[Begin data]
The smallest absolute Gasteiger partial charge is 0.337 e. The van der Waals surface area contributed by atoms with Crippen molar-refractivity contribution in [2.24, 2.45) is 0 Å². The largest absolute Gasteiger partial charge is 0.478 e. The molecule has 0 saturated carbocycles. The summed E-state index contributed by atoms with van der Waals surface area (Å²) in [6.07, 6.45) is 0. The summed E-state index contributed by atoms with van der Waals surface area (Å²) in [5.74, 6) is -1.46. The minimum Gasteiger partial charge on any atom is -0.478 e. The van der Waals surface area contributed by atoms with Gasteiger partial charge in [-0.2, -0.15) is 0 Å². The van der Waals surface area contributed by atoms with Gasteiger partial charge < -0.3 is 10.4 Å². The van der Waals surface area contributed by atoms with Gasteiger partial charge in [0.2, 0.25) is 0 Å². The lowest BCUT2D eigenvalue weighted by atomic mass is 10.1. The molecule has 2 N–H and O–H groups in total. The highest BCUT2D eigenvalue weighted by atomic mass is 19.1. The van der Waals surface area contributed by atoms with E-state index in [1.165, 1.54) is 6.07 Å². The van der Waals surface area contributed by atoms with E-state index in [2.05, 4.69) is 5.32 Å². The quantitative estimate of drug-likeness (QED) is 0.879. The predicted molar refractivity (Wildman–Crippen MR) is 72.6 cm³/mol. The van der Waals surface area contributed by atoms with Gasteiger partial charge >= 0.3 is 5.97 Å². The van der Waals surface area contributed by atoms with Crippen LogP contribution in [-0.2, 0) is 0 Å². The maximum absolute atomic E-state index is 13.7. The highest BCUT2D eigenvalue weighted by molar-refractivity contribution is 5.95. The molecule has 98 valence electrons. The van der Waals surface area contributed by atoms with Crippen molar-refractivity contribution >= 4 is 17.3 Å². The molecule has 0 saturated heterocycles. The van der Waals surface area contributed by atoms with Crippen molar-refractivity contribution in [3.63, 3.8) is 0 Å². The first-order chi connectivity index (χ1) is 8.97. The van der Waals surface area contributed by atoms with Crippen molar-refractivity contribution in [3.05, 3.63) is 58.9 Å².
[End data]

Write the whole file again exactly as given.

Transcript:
The smallest absolute Gasteiger partial charge is 0.337 e. The van der Waals surface area contributed by atoms with Crippen molar-refractivity contribution in [2.24, 2.45) is 0 Å². The largest absolute Gasteiger partial charge is 0.478 e. The molecule has 0 saturated carbocycles. The summed E-state index contributed by atoms with van der Waals surface area (Å²) in [6.07, 6.45) is 0. The summed E-state index contributed by atoms with van der Waals surface area (Å²) in [5.74, 6) is -1.46. The minimum Gasteiger partial charge on any atom is -0.478 e. The van der Waals surface area contributed by atoms with Gasteiger partial charge in [-0.2, -0.15) is 0 Å². The van der Waals surface area contributed by atoms with Gasteiger partial charge < -0.3 is 10.4 Å². The van der Waals surface area contributed by atoms with Gasteiger partial charge in [0.2, 0.25) is 0 Å². The lowest BCUT2D eigenvalue weighted by atomic mass is 10.1. The molecule has 2 N–H and O–H groups in total. The highest BCUT2D eigenvalue weighted by atomic mass is 19.1. The van der Waals surface area contributed by atoms with E-state index in [1.165, 1.54) is 6.07 Å². The van der Waals surface area contributed by atoms with E-state index in [2.05, 4.69) is 5.32 Å². The quantitative estimate of drug-likeness (QED) is 0.879. The predicted molar refractivity (Wildman–Crippen MR) is 72.6 cm³/mol. The van der Waals surface area contributed by atoms with Gasteiger partial charge >= 0.3 is 5.97 Å². The van der Waals surface area contributed by atoms with Crippen LogP contribution in [-0.2, 0) is 0 Å². The maximum absolute atomic E-state index is 13.7. The highest BCUT2D eigenvalue weighted by molar-refractivity contribution is 5.95. The molecule has 98 valence electrons. The van der Waals surface area contributed by atoms with Crippen molar-refractivity contribution >= 4 is 17.3 Å². The molecule has 0 saturated heterocycles. The van der Waals surface area contributed by atoms with Crippen molar-refractivity contribution in [3.63, 3.8) is 0 Å². The first-order chi connectivity index (χ1) is 8.97. The van der Waals surface area contributed by atoms with Crippen molar-refractivity contribution in [3.05, 3.63) is 58.9 Å².